Brief rate drop spurred by positive economic data - Movement Mortgage Blog

Conflicting economic data reported over the last week shows inflation may be easing in some places but still unaffected by rate hikes in others. Consumers are still spending despite higher prices due to inflation, according to the latest retail sales data from the Commerce Department. Advance sales were up 1.3% month-over-month, just above the 1.2% estimate from Dow Jones. 

Earlier in the week, the producer price index came in below expectations. The Bureau of Labor Statistics showed wholesale prices with a 0.2% increase month-over-month and an 8.0% increase annually. Dow Jones estimates had the PPI rising 0.4% month-over-month.

Yields on the 10-year Treasury note bond dropped directly after the release of the PPI data and continued to fall as the week progressed, hitting a nadir of 3.671% on Wednesday. That is a stark contrast to the 4.21% the 10-year hit less than two weeks earlier on Nov. 7. 

This decrease was welcome news for the mortgage industry as rates typically follow the trajectory of the 10-year Treasury note yield. The latest 30-year fixed-rate mortgage average from Freddie Mac showed a .47% decrease week-over-week hitting 6.61%. Freddie Mac recently updated how it collects mortgage rate data and instead of surveying lenders, the results are based on applications received from lenders. These are the applications submitted to Freddie Mac when borrowers like you apply for a mortgage. 

Freddie Mac’s analysts said in their latest release, “Mortgage rates tumbled this week due to incoming data that suggests inflation may have peaked. While the decline in mortgage rates is welcome news, there is still a long road ahead for the housing market. Inflation remains elevated, the Federal Reserve is likely to keep interest rates high and consumers will continue to feel the impact.”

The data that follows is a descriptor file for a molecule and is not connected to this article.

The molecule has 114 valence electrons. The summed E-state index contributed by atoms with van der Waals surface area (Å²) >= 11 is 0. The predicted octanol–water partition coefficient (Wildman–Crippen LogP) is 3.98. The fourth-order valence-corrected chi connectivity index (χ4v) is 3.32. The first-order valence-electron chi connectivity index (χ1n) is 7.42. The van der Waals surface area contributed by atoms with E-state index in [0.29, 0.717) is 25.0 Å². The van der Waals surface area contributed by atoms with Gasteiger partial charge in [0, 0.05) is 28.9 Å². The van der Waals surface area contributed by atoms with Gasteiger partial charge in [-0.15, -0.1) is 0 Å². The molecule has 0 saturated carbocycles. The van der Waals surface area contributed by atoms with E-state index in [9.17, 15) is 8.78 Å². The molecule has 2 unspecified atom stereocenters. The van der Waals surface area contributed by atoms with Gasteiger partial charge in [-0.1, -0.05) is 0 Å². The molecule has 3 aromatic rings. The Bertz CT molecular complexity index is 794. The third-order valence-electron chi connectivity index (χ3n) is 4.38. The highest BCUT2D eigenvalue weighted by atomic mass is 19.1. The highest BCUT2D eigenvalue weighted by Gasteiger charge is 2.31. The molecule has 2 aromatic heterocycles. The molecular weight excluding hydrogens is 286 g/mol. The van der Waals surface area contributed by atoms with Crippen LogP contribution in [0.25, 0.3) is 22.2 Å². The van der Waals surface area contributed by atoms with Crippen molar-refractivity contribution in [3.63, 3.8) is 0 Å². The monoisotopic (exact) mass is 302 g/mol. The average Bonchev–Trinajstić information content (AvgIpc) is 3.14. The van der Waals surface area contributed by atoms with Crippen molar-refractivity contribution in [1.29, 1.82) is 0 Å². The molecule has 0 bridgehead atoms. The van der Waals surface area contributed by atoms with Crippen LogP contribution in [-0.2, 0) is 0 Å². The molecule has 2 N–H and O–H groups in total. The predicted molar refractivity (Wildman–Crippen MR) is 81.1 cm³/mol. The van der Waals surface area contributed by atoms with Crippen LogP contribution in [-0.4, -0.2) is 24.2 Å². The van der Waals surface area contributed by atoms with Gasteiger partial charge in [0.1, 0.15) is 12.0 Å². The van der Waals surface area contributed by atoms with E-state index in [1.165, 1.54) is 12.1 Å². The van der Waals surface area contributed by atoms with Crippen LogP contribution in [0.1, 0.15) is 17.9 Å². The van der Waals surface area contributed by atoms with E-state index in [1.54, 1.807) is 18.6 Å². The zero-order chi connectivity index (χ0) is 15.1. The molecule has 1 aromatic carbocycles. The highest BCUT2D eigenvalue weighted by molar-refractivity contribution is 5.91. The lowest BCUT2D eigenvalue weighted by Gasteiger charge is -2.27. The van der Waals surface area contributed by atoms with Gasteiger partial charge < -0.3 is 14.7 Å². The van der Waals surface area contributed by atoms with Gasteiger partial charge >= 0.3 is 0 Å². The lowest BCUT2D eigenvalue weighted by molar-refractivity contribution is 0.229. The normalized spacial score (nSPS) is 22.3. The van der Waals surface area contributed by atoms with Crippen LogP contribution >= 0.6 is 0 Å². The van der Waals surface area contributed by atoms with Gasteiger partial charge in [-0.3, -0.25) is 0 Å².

Keep in mind the average for a 30-year fixed-rate mortgage is not necessarily what a buyers will receive as their interest rate. Depending on the type of loan, credit history, and other financial factors, rates could be higher or lower. However, buyers should take caution if they see rates advertised at much lower percentage points and do their research. A lot of times the lowest rate is not the best financial option. That’s why it’s best to contact a Movement Mortgage loan officer to walk through all the possible scenarios.

 

 

FED GOVERNORS TALK FUTURE OF RATE HIKES 

This past week, Federal Reserve governors gave interviews regarding their views on rate hike policy moving forward. Governor Christopher Waller said he is open to reducing the level of interest rates hikes at the Fed’s December meeting while Governor James Bullard noted that the current rate “is not yet in a zone that may be considered sufficiently restrictive.” Both Waller and Bullard are voting members of the Federal Open Market Committee.

Bullard contends that 5% could be a sufficient bottom-end rate with 7% being at the top end in order to control inflation and encourage potential disinflation in 2023. Current market pricing predicts the federal funds rate will top out at 5% in the middle of next year. The current federal funds rate is a range of 3.75% to 4%. 

Waller said he felt comfortable with a 50-basis point rate hike at the next FOMC meeting, but he added, “I won’t make a judgment about that until I see more data, including the next PCE inflation report and the next jobs report.” The last PCE, or personal consumption expenditures index, shows a 6.2% annual gain and a 0.3% gain month-over-month in September. The latest jobs report was still strong with 261,000 jobs added but an unemployment rate up to 3.7%. The next FOMC meeting is Dec. 13-14.

 


*There will not be a Market Update next week due to the Thanksgiving Holiday.

About the Author:

Movement Staff

The Market Update is a weekly commentary compiled by a group of Movement Mortgage capital markets analysts with decades of combined expertise in the financial field. Movement's staff helps take complicated economic topics and turn them into a useful, easy to understand analysis to help you make the best decisions for your financial future.